Cats have few takers in city, say animal rescuers

Cats have few takers in city, say animal rescuers


Bengalureans have a preference for dogs over cats when it comes to pet adoption, animal rescuers say.

The city may be animal- friendly, but cat shelters have a harder task of finding adopted homes for the feline strays, owing largely to the superstitions and misconceptions.

Jayaprakash Satyamurthy, whose home is a shelter for 14 rescued cats and 10 kittens, pointed out that people are unable to read the different ways in which cats show their love from dogs.

Satyamurthy, author and musician, and his wife Yasmine Claire, a teacher, are ardent animal lovers, who opened their homes to rescued cats and dogs 10 years ago.

“There are eight to 10 cases of rescuing abandoned cats a week. Also, people adopting dogs are twice as much as those accepting cats,” Satyamurthy said.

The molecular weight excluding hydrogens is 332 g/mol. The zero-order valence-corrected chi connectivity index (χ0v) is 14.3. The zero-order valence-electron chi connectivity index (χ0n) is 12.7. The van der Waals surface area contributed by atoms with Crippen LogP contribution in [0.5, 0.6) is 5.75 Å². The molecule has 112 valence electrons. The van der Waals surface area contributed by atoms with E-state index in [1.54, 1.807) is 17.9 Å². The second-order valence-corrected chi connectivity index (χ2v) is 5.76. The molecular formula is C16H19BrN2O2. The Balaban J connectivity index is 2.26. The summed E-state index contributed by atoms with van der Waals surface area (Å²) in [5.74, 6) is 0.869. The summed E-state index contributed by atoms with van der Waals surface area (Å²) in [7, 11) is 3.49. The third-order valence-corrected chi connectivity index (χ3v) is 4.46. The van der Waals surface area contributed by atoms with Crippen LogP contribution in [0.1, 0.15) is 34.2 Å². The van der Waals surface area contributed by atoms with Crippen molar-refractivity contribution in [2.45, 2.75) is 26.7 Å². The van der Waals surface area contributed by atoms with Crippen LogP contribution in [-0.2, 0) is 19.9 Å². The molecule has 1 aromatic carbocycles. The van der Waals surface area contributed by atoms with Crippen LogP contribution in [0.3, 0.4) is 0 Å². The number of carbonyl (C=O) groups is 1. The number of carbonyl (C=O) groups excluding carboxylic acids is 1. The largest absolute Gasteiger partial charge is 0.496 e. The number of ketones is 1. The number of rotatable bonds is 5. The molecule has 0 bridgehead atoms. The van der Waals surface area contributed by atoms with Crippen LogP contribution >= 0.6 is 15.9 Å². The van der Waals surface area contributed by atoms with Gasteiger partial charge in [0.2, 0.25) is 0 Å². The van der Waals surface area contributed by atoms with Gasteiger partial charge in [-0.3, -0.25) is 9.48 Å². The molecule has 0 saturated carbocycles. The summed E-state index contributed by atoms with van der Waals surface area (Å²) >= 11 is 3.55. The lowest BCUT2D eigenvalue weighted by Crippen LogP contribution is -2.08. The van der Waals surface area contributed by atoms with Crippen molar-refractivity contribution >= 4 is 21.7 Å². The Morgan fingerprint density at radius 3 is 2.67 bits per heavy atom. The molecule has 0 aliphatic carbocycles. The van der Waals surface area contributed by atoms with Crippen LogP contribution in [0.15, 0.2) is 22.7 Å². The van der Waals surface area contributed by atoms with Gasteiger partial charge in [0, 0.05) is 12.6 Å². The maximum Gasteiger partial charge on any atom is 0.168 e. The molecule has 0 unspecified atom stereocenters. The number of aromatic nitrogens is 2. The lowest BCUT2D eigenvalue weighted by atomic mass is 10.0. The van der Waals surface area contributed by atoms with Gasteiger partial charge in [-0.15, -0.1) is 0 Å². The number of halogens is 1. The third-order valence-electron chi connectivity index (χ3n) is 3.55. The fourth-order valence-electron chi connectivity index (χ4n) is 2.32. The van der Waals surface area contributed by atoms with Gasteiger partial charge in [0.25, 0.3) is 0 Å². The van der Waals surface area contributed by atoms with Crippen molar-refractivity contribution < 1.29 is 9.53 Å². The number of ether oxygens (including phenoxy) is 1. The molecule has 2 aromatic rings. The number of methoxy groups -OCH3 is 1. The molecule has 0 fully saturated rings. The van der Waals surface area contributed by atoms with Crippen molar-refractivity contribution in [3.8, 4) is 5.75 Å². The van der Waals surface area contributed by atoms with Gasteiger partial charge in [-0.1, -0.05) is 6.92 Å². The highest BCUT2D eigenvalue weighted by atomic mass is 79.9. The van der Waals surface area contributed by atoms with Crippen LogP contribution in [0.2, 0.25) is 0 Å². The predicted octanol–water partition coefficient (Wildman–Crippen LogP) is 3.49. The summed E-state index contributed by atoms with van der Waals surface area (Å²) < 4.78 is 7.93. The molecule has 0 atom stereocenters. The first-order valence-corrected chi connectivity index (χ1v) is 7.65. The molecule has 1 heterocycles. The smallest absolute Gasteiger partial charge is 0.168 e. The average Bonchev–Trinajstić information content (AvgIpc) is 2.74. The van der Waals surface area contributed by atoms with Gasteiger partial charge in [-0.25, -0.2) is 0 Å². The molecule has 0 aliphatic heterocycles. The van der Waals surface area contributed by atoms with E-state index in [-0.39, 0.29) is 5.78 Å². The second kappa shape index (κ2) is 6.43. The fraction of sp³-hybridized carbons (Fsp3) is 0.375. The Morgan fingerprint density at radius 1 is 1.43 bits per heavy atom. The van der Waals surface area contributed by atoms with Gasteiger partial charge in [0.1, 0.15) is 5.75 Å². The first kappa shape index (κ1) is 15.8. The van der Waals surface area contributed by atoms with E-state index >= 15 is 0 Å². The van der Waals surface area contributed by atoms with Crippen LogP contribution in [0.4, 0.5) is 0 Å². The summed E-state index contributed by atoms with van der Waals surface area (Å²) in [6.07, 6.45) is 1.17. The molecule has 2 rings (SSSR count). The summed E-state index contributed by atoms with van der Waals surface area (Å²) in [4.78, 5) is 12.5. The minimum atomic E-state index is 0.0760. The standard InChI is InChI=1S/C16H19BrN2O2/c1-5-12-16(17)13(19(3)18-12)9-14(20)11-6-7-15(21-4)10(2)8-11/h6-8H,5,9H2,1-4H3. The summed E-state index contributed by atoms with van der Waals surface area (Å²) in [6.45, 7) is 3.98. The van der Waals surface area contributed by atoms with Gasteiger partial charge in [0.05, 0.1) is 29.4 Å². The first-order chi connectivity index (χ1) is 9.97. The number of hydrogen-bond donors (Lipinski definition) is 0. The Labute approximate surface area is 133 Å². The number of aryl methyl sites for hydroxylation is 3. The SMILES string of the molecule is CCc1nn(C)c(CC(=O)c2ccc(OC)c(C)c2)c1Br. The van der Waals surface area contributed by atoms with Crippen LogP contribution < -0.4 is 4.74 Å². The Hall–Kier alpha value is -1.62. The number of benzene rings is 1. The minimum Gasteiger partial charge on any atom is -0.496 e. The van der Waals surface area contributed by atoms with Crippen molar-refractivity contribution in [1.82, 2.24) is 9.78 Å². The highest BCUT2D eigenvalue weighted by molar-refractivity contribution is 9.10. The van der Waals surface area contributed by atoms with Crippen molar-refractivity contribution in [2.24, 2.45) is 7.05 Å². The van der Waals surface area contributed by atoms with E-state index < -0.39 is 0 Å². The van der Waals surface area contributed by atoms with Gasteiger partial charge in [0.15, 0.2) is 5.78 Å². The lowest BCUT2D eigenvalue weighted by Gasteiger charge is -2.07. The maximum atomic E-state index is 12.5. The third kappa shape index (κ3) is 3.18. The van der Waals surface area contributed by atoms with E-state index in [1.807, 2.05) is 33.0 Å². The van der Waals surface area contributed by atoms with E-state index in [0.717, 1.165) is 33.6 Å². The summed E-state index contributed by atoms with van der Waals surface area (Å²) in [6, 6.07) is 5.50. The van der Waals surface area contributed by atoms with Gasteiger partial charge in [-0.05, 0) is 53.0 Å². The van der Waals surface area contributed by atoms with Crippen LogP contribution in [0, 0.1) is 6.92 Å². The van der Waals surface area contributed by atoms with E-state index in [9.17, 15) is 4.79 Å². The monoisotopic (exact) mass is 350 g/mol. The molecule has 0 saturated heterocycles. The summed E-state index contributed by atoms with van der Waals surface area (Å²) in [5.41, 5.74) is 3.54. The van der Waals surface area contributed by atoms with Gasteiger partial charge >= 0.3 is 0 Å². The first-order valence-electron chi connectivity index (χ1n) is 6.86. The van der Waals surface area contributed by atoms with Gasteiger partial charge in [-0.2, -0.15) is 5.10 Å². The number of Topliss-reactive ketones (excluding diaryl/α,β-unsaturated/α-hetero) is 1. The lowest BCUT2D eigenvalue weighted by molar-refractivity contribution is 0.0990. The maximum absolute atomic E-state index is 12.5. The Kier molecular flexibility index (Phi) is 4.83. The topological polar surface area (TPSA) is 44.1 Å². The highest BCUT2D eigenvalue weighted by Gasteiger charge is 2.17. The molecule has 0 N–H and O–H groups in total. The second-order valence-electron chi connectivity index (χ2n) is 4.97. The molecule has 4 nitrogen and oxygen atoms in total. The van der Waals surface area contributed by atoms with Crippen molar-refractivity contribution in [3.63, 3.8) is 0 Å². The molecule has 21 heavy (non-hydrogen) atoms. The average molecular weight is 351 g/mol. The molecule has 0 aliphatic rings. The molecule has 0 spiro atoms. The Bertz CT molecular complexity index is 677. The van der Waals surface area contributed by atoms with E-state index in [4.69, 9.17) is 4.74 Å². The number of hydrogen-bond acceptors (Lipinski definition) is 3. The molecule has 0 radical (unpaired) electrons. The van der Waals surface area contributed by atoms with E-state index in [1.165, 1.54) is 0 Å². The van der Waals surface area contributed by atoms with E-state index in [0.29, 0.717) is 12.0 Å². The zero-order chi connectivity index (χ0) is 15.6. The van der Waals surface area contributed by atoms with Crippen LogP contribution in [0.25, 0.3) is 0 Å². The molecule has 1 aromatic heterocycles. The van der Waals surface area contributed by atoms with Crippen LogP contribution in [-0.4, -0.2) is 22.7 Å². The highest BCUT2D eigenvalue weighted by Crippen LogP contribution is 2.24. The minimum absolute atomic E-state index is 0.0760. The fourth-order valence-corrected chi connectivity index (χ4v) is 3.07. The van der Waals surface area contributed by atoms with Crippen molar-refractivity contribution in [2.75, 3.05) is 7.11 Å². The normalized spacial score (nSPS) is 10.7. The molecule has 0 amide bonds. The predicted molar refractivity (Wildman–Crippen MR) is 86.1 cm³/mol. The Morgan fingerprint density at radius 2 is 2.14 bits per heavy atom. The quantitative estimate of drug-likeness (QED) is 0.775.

He said cats express their affection by rubbing themselves against a person’s legs and by tiny bites that are often mistaken for aggression.

While the number of cats being abandoned and injured is on the increase, there are not enough shelters to house them. Satyamurthy and Claire are planning to establish a cat sanctuary that would accommodate more felines, but the plan is on hold due to lack of funds.

The Bangalore Cat Squad regularly holds cat adoption drives. “There are people who come forward to adopt cats, but they prefer kittens,” said Vijaya Sitaram, a founding member of the squad, who shelters 20 cats; five of them have a disability. “But the adoption of adult cats is rare.”

Satyamurthy said activists and rescuers are able to raise limited funds compared to cats due to the low level of awareness about them.

“There’s a greater need to create awareness about cats as they are as loving as dogs,” he added.